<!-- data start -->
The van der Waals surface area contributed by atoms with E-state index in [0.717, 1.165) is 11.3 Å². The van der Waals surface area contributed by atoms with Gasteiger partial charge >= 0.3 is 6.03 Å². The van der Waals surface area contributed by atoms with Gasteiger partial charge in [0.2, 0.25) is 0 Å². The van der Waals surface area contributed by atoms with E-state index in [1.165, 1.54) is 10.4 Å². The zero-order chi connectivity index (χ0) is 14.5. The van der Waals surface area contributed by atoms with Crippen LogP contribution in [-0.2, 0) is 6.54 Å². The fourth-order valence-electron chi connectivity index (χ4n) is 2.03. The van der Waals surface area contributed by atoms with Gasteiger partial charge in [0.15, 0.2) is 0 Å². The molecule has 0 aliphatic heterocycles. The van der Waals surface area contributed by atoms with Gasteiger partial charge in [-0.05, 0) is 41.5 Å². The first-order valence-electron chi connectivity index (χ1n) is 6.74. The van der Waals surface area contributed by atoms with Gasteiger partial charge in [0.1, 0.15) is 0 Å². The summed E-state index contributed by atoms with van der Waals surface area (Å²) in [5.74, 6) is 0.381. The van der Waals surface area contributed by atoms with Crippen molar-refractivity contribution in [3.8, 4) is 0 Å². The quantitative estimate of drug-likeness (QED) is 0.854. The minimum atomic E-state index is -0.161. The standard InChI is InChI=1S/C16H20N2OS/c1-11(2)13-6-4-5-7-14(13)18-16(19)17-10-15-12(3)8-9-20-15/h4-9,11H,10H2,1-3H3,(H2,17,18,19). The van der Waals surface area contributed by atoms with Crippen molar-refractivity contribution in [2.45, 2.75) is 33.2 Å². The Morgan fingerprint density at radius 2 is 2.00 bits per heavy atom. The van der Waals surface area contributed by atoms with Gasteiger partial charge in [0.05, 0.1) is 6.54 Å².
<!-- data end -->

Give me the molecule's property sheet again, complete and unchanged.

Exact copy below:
The van der Waals surface area contributed by atoms with E-state index in [0.717, 1.165) is 11.3 Å². The van der Waals surface area contributed by atoms with Gasteiger partial charge >= 0.3 is 6.03 Å². The van der Waals surface area contributed by atoms with Gasteiger partial charge in [0.2, 0.25) is 0 Å². The van der Waals surface area contributed by atoms with E-state index in [1.165, 1.54) is 10.4 Å². The zero-order chi connectivity index (χ0) is 14.5. The van der Waals surface area contributed by atoms with Crippen LogP contribution in [-0.2, 0) is 6.54 Å². The fourth-order valence-electron chi connectivity index (χ4n) is 2.03. The van der Waals surface area contributed by atoms with Gasteiger partial charge in [0.15, 0.2) is 0 Å². The molecule has 0 aliphatic heterocycles. The van der Waals surface area contributed by atoms with Gasteiger partial charge in [-0.05, 0) is 41.5 Å². The first-order valence-electron chi connectivity index (χ1n) is 6.74. The van der Waals surface area contributed by atoms with Gasteiger partial charge in [0.1, 0.15) is 0 Å². The summed E-state index contributed by atoms with van der Waals surface area (Å²) in [5.74, 6) is 0.381. The van der Waals surface area contributed by atoms with Crippen molar-refractivity contribution in [3.8, 4) is 0 Å². The quantitative estimate of drug-likeness (QED) is 0.854. The minimum atomic E-state index is -0.161. The standard InChI is InChI=1S/C16H20N2OS/c1-11(2)13-6-4-5-7-14(13)18-16(19)17-10-15-12(3)8-9-20-15/h4-9,11H,10H2,1-3H3,(H2,17,18,19). The van der Waals surface area contributed by atoms with Crippen molar-refractivity contribution in [2.45, 2.75) is 33.2 Å². The Morgan fingerprint density at radius 2 is 2.00 bits per heavy atom. The van der Waals surface area contributed by atoms with Gasteiger partial charge in [0.05, 0.1) is 6.54 Å².